Genetic screening in arterial hypertension

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Abstract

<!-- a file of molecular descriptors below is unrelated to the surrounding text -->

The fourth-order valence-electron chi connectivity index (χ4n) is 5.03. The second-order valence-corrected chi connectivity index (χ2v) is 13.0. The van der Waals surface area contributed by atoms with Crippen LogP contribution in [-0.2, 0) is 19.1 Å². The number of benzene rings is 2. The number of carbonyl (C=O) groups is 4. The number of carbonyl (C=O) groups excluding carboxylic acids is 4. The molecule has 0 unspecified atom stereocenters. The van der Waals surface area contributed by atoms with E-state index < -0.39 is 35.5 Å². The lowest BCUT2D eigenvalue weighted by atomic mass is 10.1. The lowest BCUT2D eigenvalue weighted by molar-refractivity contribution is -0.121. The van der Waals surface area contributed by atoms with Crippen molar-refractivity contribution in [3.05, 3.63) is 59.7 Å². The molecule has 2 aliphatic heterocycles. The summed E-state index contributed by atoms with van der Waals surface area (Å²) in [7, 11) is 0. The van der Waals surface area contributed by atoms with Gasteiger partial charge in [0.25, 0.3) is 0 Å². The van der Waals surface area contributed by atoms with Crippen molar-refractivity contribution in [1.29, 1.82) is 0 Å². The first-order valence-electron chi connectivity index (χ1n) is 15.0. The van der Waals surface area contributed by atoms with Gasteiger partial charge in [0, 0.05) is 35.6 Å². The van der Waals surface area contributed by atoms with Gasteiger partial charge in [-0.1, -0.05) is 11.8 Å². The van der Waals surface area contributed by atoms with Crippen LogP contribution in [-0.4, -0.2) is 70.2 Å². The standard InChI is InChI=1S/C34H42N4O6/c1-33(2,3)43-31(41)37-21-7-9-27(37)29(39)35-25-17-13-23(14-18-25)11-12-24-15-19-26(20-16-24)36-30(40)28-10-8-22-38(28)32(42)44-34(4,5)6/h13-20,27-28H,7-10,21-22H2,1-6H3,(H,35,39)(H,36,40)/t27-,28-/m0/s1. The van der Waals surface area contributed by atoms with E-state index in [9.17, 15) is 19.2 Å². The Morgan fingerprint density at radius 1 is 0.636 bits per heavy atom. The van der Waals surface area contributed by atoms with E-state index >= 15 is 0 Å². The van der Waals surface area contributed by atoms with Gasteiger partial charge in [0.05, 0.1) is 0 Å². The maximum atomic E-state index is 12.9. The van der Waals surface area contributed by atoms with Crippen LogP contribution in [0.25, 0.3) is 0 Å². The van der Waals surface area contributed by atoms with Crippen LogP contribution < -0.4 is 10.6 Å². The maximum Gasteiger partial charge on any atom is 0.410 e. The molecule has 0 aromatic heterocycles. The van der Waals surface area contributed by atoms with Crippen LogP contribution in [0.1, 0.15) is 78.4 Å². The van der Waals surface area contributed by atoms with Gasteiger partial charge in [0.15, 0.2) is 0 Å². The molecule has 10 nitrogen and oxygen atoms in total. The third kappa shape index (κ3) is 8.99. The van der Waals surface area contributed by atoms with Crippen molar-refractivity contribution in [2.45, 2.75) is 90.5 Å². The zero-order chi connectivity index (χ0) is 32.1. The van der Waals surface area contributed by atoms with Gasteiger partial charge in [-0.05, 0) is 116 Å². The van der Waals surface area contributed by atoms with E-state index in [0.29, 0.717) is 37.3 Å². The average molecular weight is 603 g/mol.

| Studies involving adoptive families and twins have demonstrated the genetic basis of hypertension and shown that genetic factors account for about 40% of the variance in blood pressure among individuals. Arterial hypertension is genetically complex: multiple genes influence the blood pressure phenotype through allelic effects from single genes and gene-gene interactions. Moreover, environmental factors also modify the blood pressure phenotype. This complexity explains why the identification of the underlying genes has not been as successful in hypertension as in other diseases (such as type 1 and type 2 diabetes mellitus). The identification of the genetic determinants of hypertension has been most successful in endocrine forms of hypertension, which have well-defined phenotypes that permit a precise patient stratification into homogeneous cohorts. A promising area for the application of genetic testing to personalized medicine is the prediction of responses and adverse reactions to antihypertensive drugs. The identification of genetic markers of drug response will enable the design of randomized controlled trials in much smaller series of patients than is currently possible, decreasing the costs and times from drug design to clinical use and ultimately providing patients and doctors with a larger number of tools to combat hypertension, the most important risk factor for cardiovascular disease. This Review focuses on the rapidly developing field of genetic testing in patients with arterial hypertension.

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